Television is an essential part of American life. But are we willing to pay, say, twice as much for the latest TV technology?
That's exactly what Apple is betting with its new Apple TV model, slated to be unveiled in less than two weeks. The fourth iteration of the over-the-top (OTT) smart home device could have a price tag between $150 and $200, according to reports by 9to5Mac, a technology website. That's a steep increase from the $100 debut price of the current Apple TV 3 model, which dropped to just $70 in March.
Apple TV already lags behind similar devices from Amazon and Google in user adoption. But the new price point is less about attracting widespread adoption and more about marketing an aspirational, premium technology to those looking to upgrade from cheaper models, experts said.
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Apple TV attaches to an existing TV set, and accesses Internet-based content, such as movies on Hulu or Netflix. The new model, rumored to be debuted at a Sept. 9 event, would add features like Siri voice control, a touch-screen remote, an operating system with the App store, and more powerful processing speeds, sources told 9to5Mac.
The new model comes at a time when streaming content is more popular than ever. But Amazon's premium model sets buyers back just $125, with the Roku 3, which already has voice controls, coming in at just under $100. Add the cost of the speedier Internet needed for higher-quality streaming, and that has people asking, as they have in the past, why pay more for Apple products?
The price of Apple TV is less about the device itself, and more about setting a tone that future Apple TV services will go above and beyond competitors, according to Daniel Ives, managing director in the technology, media and telecom research group of FBR Capital Markets. In particular, a $40-per-month live streaming service to rival cable, anticipated to launch in 2016, would justify a premium over competitors like Amazon Fire and Google Chromecast, Ives said.
With the expansion of Beats, Apple Music and iTunes, Apple is as much a content company as a mobile phone company, said Rye Clifton, experience director at advertising agency GSD&M. And after conquering markets like tablets, the TV screen was one of the few devices missing from a seamless iOS-based content experience for Apple users, Clifton said.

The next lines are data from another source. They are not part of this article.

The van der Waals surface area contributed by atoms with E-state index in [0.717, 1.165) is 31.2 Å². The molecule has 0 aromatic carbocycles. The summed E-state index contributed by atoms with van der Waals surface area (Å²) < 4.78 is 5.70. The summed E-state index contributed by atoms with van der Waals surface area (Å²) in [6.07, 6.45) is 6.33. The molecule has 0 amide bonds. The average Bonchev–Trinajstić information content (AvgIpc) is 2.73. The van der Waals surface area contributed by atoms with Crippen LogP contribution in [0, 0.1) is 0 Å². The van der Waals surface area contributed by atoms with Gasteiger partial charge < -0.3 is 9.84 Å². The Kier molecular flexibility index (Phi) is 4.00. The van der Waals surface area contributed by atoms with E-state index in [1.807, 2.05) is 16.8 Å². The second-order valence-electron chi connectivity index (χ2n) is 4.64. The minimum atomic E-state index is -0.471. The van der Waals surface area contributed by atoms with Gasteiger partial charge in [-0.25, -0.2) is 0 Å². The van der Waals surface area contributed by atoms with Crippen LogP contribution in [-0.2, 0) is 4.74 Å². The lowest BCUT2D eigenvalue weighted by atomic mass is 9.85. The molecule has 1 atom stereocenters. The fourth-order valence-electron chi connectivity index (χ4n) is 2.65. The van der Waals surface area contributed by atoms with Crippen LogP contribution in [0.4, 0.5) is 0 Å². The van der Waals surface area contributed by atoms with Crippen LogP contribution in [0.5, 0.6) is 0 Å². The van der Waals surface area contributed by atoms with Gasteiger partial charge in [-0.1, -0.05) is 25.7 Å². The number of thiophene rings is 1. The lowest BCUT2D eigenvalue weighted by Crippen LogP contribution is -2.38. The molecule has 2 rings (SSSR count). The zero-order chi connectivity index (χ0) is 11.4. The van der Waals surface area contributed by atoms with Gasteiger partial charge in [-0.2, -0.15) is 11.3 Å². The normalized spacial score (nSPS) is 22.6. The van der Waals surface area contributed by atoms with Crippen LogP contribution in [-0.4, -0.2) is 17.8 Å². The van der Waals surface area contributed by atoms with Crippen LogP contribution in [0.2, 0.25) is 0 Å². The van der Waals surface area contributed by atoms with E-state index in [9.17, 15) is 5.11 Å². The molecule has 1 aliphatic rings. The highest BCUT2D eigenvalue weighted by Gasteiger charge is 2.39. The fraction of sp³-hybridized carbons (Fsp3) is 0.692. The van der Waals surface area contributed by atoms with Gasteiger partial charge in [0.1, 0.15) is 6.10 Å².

TVs are still the device Americans spend most time watching, at an average of 36 hours per week, even with screen-time competitors like mobile phones, tablets and computers, according to a June report from Nielsen. Though younger viewers tend to watch less TV in general, according to Nielsen, teens who do watch TV prefer to do so on a television, according to a separate Piper Jaffray study.
But if Apple TV is the tip of a streaming-revolution iceberg, it's plainly a pivot from Apple TV's current place in the market.
"The Apple TV device has been a weak link within the overall Apple product footprint for the past few years," Ives said.
Indeed, Apple TV trails Roku and Google for most-used streaming devices, according to research firm Parks Associates, while it is almost neck and neck with Amazon's Fire devices. By offering lower-priced, basic models such as the Fire Stick, Roku and Amazon have been able to rapidly meet and surpass Apple's market share, said Barbara Kraus, director of research at Parks Associates.
While the lower-end sticks and more powerful cube models each take about half the market now, Kraus predicted that by 2019 sales of lower-cost stick streaming devices, like Google's Chromecast, would grow faster than the more-powerful cubes, like Apple TV and Roku 3. She predicts the low-cost alternative will be two-thirds of the OTT market in four years.
So why would Apple push toward the opposite end of the spectrum? Maybe a low market share isn't a problem for Apple: It's part of an overall separation of streaming devices into a low- and high-end market, Kraus said. Kraus said the most similar high-end product out there now, Nvidia Shield, is around $300.
"The market [in 2019] is not going to be as the market is now," Kraus said. "As more people stream, more people will learn of different benefits and upgrade to higher level models."
Disclosure: FBR Capital is a market maker for Apple.